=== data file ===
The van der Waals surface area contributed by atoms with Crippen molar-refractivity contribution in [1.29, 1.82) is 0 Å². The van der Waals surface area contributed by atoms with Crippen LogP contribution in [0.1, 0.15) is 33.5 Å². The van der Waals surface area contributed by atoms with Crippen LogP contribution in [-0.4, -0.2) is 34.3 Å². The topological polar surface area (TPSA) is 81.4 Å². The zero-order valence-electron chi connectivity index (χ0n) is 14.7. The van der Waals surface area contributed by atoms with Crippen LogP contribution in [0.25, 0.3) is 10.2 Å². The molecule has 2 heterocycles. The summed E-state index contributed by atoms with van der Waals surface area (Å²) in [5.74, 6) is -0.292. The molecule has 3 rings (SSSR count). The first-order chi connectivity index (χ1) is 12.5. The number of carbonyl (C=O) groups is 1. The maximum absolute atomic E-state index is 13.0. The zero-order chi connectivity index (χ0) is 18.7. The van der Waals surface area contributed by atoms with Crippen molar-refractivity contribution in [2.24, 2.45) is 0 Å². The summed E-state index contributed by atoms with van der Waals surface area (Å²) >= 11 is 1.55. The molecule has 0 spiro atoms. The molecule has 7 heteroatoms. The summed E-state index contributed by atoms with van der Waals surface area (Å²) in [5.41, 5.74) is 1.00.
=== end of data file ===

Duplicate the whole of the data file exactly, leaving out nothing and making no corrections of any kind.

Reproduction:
The van der Waals surface area contributed by atoms with Crippen molar-refractivity contribution in [1.29, 1.82) is 0 Å². The van der Waals surface area contributed by atoms with Crippen LogP contribution in [0.1, 0.15) is 33.5 Å². The van der Waals surface area contributed by atoms with Crippen LogP contribution in [-0.4, -0.2) is 34.3 Å². The topological polar surface area (TPSA) is 81.4 Å². The zero-order valence-electron chi connectivity index (χ0n) is 14.7. The van der Waals surface area contributed by atoms with Crippen LogP contribution in [0.25, 0.3) is 10.2 Å². The molecule has 2 heterocycles. The summed E-state index contributed by atoms with van der Waals surface area (Å²) in [5.74, 6) is -0.292. The molecule has 3 rings (SSSR count). The first-order chi connectivity index (χ1) is 12.5. The number of carbonyl (C=O) groups is 1. The maximum absolute atomic E-state index is 13.0. The zero-order chi connectivity index (χ0) is 18.7. The van der Waals surface area contributed by atoms with Crippen molar-refractivity contribution in [2.24, 2.45) is 0 Å². The summed E-state index contributed by atoms with van der Waals surface area (Å²) >= 11 is 1.55. The molecule has 0 spiro atoms. The molecule has 7 heteroatoms. The summed E-state index contributed by atoms with van der Waals surface area (Å²) in [5.41, 5.74) is 1.00.